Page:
Patterico's Pontifications

3/9/2006

The Aftermath of a Murder Conviction

Filed under: Crime — Patterico @ 7:05 am

The Los Angeles Times reports from Compton: Gang Member Convicted in Slaying of Student:

A gang member was convicted Wednesday of killing a 15-year-old girl as she left Locke High School last March.

Dejuan Hines, 18, who was shooting at someone else, was convicted in Los Angeles County Superior Court of one count of murder and one count of attempted murder in the death of Deliesh Allen-Roberts.

Relatives of the slain girl called the verdict a “bittersweet victory.”

“I’m glad he was found guilty of a crime, but it’s tragic and the circumstances in which it happened, foolish,” said the girl’s aunt, Candacy Roberts. “I’m torn. Here is another young black man with a wasted life.”

I’m fairly certain I saw the aftermath of this verdict yesterday. Yesterday morning a friend told me he was finishing a murder case on the same floor where I have been doing a trial. As far as I know, that’s the only murder case that was currently being tried in the building.

At the end of the court day, I left my court and saw an entire family bawling in the hallway. It was obviously the defendant’s family in my friend’s case, reacting to a guilty verdict. There was a mother, a father, and I think 3 or 4 children, mostly girls. A couple of the children appeared to be under 10. Someone whom I took to be their mother tried to reassure them: “It’s not over!”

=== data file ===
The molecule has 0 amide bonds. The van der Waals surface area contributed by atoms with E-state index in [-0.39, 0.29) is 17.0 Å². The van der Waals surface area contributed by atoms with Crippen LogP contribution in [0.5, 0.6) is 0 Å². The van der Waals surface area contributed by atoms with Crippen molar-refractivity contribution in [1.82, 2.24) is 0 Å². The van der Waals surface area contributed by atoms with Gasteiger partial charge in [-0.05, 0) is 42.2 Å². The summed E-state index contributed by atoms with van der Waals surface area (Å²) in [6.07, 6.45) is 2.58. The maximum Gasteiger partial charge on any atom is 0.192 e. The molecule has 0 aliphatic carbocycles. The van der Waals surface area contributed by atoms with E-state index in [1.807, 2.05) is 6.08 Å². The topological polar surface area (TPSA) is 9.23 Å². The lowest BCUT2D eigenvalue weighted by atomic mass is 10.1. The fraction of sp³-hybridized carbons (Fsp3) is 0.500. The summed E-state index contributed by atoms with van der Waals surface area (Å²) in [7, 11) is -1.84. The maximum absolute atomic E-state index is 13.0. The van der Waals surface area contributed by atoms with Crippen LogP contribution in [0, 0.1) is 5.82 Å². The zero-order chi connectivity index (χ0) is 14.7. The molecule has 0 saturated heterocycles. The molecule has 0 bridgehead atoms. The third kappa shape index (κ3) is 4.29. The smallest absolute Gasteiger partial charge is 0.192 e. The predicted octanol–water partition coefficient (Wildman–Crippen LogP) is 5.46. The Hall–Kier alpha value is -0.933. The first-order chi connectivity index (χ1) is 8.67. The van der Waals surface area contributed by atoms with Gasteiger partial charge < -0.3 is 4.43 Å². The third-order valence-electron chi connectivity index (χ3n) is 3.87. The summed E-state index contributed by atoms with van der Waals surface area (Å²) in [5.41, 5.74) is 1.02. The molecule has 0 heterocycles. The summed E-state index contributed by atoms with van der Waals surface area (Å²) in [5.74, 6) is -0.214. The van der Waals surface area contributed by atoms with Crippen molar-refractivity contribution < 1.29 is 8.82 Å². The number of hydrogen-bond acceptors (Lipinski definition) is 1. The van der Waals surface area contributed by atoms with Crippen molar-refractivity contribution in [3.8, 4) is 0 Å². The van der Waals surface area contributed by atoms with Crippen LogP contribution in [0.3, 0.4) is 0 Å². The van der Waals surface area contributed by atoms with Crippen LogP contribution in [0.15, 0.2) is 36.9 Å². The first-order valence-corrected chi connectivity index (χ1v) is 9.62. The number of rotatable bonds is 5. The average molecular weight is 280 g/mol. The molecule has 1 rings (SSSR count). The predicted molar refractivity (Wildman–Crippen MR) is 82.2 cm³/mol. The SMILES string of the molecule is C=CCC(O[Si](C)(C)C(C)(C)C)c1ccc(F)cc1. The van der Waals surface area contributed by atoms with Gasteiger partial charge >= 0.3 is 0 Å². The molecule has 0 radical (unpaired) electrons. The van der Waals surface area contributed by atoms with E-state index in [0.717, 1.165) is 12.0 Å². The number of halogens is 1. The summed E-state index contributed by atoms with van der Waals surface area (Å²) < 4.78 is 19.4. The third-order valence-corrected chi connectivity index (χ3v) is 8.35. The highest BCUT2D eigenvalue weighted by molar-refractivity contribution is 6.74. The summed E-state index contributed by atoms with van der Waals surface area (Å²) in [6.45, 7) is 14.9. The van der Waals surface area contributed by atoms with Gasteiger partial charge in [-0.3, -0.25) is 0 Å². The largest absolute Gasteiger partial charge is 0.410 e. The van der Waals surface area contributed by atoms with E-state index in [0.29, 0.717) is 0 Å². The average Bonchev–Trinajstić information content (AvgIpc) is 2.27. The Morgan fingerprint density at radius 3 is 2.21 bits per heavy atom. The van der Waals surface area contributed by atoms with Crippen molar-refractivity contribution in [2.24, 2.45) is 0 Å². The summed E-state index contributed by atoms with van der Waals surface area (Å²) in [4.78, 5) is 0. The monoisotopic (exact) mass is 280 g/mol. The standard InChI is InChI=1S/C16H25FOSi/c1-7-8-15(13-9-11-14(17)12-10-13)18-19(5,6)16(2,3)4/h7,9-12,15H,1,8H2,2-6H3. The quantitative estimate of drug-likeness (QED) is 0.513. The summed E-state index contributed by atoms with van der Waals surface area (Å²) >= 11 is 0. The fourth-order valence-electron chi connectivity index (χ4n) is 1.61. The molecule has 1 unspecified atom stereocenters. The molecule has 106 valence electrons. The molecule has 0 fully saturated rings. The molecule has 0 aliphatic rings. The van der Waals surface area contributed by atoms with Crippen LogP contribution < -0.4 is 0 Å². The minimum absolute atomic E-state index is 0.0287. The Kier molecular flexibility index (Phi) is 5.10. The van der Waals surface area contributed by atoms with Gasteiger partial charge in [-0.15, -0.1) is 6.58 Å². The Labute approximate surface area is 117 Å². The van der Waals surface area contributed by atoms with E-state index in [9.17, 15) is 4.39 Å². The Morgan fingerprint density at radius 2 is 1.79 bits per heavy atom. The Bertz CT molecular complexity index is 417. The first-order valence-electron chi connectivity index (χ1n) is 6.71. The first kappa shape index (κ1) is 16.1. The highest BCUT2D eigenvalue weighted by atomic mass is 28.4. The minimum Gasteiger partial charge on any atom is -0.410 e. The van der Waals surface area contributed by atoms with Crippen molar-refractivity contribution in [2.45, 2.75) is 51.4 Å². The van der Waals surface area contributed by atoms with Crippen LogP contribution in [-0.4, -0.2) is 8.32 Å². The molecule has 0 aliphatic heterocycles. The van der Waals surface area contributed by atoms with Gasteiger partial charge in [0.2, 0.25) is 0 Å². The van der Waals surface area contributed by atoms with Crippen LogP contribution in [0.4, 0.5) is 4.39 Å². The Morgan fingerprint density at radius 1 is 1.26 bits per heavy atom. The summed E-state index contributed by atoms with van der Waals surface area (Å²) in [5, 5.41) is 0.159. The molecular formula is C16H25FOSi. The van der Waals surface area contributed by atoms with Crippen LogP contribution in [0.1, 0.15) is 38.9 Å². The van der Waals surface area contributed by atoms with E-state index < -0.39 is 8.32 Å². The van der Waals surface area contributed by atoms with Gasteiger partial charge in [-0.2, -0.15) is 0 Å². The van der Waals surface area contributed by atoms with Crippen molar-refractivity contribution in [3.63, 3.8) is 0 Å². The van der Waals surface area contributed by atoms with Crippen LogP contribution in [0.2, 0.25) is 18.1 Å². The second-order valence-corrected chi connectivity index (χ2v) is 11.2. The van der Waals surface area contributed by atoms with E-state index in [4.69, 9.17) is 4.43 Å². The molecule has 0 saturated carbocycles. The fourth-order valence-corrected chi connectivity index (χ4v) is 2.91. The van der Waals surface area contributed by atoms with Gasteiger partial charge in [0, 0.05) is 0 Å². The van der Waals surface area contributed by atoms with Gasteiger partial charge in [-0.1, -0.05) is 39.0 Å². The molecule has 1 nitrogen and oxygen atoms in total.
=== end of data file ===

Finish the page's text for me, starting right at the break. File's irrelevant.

It broke my heart.

When criminals commit crimes, they hurt (or, in this case, kill) a victim — but when they get caught, they also hurt their families. I always feel the worst for the victim and the victim’s family — especially in a murder case! — but I also, very often, feel very sad for the defendant’s family.

In cases I try, I am always polite to the defendant’s family, and more often than not, they are polite to me. They understand I’m just doing my job. But you can tell they’re hurting.

I wish criminals would think about their families when deciding whether to commit a crime.

UPDATE: Turns out it was a different friend’s murder case, being tried on the same floor as my case and the other murder case. (I had thought there was only one murder case currently on trial in the building, but there were actually two. The jury is still out on the other one.) Speaking with my friend today, I confirmed that it was indeed the defendant’s family who was crying, and it was the case described above in the L.A. Times story.


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